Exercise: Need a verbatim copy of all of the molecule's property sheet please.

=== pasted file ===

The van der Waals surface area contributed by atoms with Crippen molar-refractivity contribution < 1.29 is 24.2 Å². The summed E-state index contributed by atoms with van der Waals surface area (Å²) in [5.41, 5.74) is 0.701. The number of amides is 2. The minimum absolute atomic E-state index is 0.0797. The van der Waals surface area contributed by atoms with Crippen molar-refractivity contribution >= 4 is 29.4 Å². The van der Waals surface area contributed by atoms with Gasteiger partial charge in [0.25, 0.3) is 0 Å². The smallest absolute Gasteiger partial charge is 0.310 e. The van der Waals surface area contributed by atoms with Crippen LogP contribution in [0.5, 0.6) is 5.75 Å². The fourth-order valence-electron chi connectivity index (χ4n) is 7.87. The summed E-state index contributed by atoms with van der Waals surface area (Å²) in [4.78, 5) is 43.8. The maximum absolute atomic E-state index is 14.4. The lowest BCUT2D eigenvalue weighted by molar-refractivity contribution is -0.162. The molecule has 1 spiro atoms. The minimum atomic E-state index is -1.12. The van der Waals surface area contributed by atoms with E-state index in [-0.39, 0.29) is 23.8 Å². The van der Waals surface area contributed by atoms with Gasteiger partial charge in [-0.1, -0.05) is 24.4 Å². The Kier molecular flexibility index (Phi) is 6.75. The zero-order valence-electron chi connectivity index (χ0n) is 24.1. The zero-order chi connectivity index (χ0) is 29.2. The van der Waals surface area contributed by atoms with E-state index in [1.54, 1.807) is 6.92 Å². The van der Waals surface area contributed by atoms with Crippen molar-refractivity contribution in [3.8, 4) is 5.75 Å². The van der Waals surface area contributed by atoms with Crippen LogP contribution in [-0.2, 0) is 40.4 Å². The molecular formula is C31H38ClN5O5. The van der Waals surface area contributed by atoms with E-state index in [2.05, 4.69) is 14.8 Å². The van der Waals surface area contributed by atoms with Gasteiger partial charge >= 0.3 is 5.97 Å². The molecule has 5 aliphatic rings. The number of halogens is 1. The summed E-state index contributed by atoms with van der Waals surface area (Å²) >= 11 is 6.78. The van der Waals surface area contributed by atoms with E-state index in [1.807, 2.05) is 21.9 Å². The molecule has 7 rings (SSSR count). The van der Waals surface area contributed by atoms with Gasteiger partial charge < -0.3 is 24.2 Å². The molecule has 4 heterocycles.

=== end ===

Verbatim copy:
The van der Waals surface area contributed by atoms with Crippen molar-refractivity contribution < 1.29 is 24.2 Å². The summed E-state index contributed by atoms with van der Waals surface area (Å²) in [5.41, 5.74) is 0.701. The number of amides is 2. The minimum absolute atomic E-state index is 0.0797. The van der Waals surface area contributed by atoms with Crippen molar-refractivity contribution >= 4 is 29.4 Å². The van der Waals surface area contributed by atoms with Gasteiger partial charge in [0.25, 0.3) is 0 Å². The smallest absolute Gasteiger partial charge is 0.310 e. The van der Waals surface area contributed by atoms with Crippen LogP contribution in [0.5, 0.6) is 5.75 Å². The fourth-order valence-electron chi connectivity index (χ4n) is 7.87. The summed E-state index contributed by atoms with van der Waals surface area (Å²) in [4.78, 5) is 43.8. The maximum absolute atomic E-state index is 14.4. The lowest BCUT2D eigenvalue weighted by molar-refractivity contribution is -0.162. The molecule has 1 spiro atoms. The minimum atomic E-state index is -1.12. The van der Waals surface area contributed by atoms with E-state index in [-0.39, 0.29) is 23.8 Å². The van der Waals surface area contributed by atoms with Gasteiger partial charge in [-0.1, -0.05) is 24.4 Å². The Kier molecular flexibility index (Phi) is 6.75. The zero-order valence-electron chi connectivity index (χ0n) is 24.1. The zero-order chi connectivity index (χ0) is 29.2. The van der Waals surface area contributed by atoms with E-state index in [1.54, 1.807) is 6.92 Å². The van der Waals surface area contributed by atoms with Crippen molar-refractivity contribution in [3.8, 4) is 5.75 Å². The van der Waals surface area contributed by atoms with Crippen LogP contribution in [-0.2, 0) is 40.4 Å². The molecular formula is C31H38ClN5O5. The van der Waals surface area contributed by atoms with E-state index in [2.05, 4.69) is 14.8 Å². The van der Waals surface area contributed by atoms with Gasteiger partial charge >= 0.3 is 5.97 Å². The molecule has 5 aliphatic rings. The number of halogens is 1. The summed E-state index contributed by atoms with van der Waals surface area (Å²) >= 11 is 6.78. The van der Waals surface area contributed by atoms with E-state index in [1.807, 2.05) is 21.9 Å². The molecule has 7 rings (SSSR count). The van der Waals surface area contributed by atoms with Gasteiger partial charge < -0.3 is 24.2 Å². The molecule has 4 heterocycles.